First off, the website vulnerability management space is in desperate need of side-by-side comparisons as they are very few and far between. This represents a challenge for organizations building application security programs that want to create a product short-list to evaluate internally. For a variety of reasons, independent and publicly available detailed technical reviews of website vulnerability management products/solutions are unlikely to come from the expected sources, such trade magazines and industry analysts. One of the main inhibitors is that many of these firms do not have a Web application testbed that would allow for an accurate, fair comparison. Thankfully, researchers, such as Larry Suto, help fill the void by investing personal time and sharing their results. Others independents should be encouraged to do the same. I would recommend the “Web Application Security Scanner Evaluation Criteria (WASSEC)” if you wish to do so. Also, Larry confirmed he was not compensated by any vendor for his work.
During the latter stages of Larry’s research, WhiteHat Security was offered the opportunity to be included. In order to take part, we were asked to assess six vendor hosted “test websites” with WhiteHat Sentinel, identify vulnerabilities and report our findings. The testing process was designed to evaluate desktop black box scanner technology using a “Point-and-Shoot” and “Trained” methodology -- something not well-suited for a SaaS offering like Sentinel. What we do and how we do it is very different from the scanning tools, but is still often seen as an alternative. After much consideration, we did not feel that the testing methodology would provide an apples-to-apples evaluation environment for Sentinel. Additionally, and equally important, finding vulnerabilities is only the first piece of the overall value our customers receive, so we politely declined to participate.
*Not to mention, that as a strict rule, we never touch any website without express written authorization.*
The report states, consistent with my expectations, that significant amounts of human/expert time are required for scanner configuration, vulnerability verification, scan monitoring, etc. to enable the aforementioned products to function proficiently. Behind the scenes, Sentinel is no different, except that we perform all of those activities and more for our customers as a standard part of the annual subscription. Doing so means our engineering time has a hard cost to us and staff resources are dedicated to serving customers.
The report confirms that scanner performance varies wildly from site to site, so it’s best to test where they will be deployed. We agree and provide mechanisms for our customers to evaluate Sentinel first-hand for exactly that reason. We want customers to know exactly what they can expect from us on their production systems and not a generic test website. Finally, where Sentinel really excels, is in areas where the report did not (could not) focus. Scalability is one of these. Whether we are tasked with one site, 10, 100, 1,000 or more -- Sentinel is capable of handling the volume.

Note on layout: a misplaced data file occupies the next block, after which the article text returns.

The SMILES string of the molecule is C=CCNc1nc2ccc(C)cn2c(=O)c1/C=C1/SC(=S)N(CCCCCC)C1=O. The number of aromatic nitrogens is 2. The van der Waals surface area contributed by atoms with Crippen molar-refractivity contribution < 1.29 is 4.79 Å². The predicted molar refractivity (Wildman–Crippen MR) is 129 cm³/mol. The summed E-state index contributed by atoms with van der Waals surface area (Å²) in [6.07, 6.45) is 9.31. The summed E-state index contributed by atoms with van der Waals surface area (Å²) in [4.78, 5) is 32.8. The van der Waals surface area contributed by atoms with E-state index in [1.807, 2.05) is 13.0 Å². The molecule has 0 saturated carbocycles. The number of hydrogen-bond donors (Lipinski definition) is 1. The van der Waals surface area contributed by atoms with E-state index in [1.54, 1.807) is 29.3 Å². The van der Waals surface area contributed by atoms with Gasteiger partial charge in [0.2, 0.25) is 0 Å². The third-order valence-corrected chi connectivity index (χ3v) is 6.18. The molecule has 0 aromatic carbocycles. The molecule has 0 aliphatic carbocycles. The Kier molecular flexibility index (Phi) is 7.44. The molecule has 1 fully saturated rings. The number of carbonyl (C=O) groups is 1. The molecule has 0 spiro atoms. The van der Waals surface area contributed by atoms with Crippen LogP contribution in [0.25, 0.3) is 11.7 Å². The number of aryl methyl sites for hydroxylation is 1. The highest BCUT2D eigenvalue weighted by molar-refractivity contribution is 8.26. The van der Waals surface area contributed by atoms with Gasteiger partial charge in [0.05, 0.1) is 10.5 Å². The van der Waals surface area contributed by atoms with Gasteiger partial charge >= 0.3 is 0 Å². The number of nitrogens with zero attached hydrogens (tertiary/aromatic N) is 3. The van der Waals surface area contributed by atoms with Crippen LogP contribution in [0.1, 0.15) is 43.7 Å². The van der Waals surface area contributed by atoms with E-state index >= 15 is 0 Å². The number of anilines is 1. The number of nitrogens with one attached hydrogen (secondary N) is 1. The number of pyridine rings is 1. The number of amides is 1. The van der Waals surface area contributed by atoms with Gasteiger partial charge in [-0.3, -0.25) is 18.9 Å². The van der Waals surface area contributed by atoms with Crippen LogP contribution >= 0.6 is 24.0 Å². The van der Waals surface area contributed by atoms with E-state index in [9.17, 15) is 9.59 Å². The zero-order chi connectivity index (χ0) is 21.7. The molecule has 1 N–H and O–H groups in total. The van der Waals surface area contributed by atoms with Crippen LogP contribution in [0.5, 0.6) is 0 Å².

Over the years I’ve written extensively about black box scanner efficiencies and deficiencies in depth: Automated Scanners vs. Low-Hanging Fruit, Automated Scanner vs. The OWASP Top Ten, shed light on duplication rates, what scanners are good at finding and what they are not -- with a scan-o-meter, discussed business logic flaws, why crawling matters a lot, how much essential human time is required, and even what it takes to make the best scanner. So obviously the scanners overall general poor showing came as no surprise. Most missed nearly half of the vulnerabilities, on test websites no less, where they are designed to be easily found. Imagine how they would perform in the real world! It gets much uglier and dangerous out there I assure you.
I’d highly recommended everyone interested Web application security read Larry’s report for themselves and get familiar with what is the current state-of-the-art in black box scanning products. Much improvement could be made through additional R&D. Remember, keep an open mind, but at the same time take the results with a grain of salt until you test on your systems. Some vendors will say Larry’s work wasn’t perfectly scientific, possessed data errors, was misinterpreted, ran misconfigured, couldn’t reproduce the results, etc. All of that may be true, but so is the fact that it looks like Larry conducted a deeper and fairer analysis than the average would-be user does during typical evaluations.
Here are the three takeaways:
- Scanner results will vary wildly from website to website. For best results, I highly recommend that you evaluate them on the sites where they are going to be deployed. Better still, if you know of vulnerabilities in those sites ahead of time, use that information for comparison purposes.
- The significant human/expert time required for proper scanner set-up, ongoing configuration, vulnerability verification, etc. must be taken into consideration. Which vulnerabilities you scan for is just as important as how you scan for them. Estimate about 20-40 man-hours per website scanned.
- Scanner vendors should take into consideration that Larry Suto is certainly more sophisticated than the average user. So if he couldn’t figure out how to run your tool “properly,” take that as constructive feedback.